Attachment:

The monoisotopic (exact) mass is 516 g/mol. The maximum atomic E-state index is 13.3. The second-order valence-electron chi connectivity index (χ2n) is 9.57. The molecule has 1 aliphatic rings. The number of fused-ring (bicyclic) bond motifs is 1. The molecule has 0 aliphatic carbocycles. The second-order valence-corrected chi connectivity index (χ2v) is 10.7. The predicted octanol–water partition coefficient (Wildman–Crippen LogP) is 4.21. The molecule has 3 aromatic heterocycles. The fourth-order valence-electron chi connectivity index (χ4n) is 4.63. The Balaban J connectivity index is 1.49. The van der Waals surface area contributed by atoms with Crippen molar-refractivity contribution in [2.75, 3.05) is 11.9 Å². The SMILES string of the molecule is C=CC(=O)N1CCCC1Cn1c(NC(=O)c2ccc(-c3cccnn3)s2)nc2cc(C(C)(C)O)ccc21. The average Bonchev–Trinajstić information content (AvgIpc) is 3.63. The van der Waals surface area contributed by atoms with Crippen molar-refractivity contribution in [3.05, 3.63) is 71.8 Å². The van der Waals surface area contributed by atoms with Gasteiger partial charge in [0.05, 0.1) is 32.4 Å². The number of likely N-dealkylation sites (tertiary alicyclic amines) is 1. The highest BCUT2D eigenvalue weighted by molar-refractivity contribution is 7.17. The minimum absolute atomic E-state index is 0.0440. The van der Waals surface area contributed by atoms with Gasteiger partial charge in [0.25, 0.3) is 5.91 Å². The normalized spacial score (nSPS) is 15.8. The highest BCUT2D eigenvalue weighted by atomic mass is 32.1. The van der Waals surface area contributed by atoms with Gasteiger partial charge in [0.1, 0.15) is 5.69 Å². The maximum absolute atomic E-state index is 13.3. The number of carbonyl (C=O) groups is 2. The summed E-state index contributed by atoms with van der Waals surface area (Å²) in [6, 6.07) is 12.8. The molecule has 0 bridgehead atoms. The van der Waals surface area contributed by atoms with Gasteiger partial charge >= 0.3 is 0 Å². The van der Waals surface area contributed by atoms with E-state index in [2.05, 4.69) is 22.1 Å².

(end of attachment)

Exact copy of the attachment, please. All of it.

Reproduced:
The monoisotopic (exact) mass is 516 g/mol. The maximum atomic E-state index is 13.3. The second-order valence-electron chi connectivity index (χ2n) is 9.57. The molecule has 1 aliphatic rings. The number of fused-ring (bicyclic) bond motifs is 1. The molecule has 0 aliphatic carbocycles. The second-order valence-corrected chi connectivity index (χ2v) is 10.7. The predicted octanol–water partition coefficient (Wildman–Crippen LogP) is 4.21. The molecule has 3 aromatic heterocycles. The fourth-order valence-electron chi connectivity index (χ4n) is 4.63. The Balaban J connectivity index is 1.49. The van der Waals surface area contributed by atoms with Crippen molar-refractivity contribution in [2.75, 3.05) is 11.9 Å². The SMILES string of the molecule is C=CC(=O)N1CCCC1Cn1c(NC(=O)c2ccc(-c3cccnn3)s2)nc2cc(C(C)(C)O)ccc21. The average Bonchev–Trinajstić information content (AvgIpc) is 3.63. The van der Waals surface area contributed by atoms with Crippen molar-refractivity contribution in [3.05, 3.63) is 71.8 Å². The van der Waals surface area contributed by atoms with Gasteiger partial charge in [0.05, 0.1) is 32.4 Å². The number of likely N-dealkylation sites (tertiary alicyclic amines) is 1. The highest BCUT2D eigenvalue weighted by molar-refractivity contribution is 7.17. The minimum absolute atomic E-state index is 0.0440. The van der Waals surface area contributed by atoms with Gasteiger partial charge in [0.25, 0.3) is 5.91 Å². The normalized spacial score (nSPS) is 15.8. The highest BCUT2D eigenvalue weighted by atomic mass is 32.1. The van der Waals surface area contributed by atoms with Gasteiger partial charge in [0.1, 0.15) is 5.69 Å². The maximum absolute atomic E-state index is 13.3. The number of carbonyl (C=O) groups is 2. The summed E-state index contributed by atoms with van der Waals surface area (Å²) in [6, 6.07) is 12.8. The molecule has 0 bridgehead atoms. The van der Waals surface area contributed by atoms with Gasteiger partial charge >= 0.3 is 0 Å². The van der Waals surface area contributed by atoms with E-state index in [2.05, 4.69) is 22.1 Å².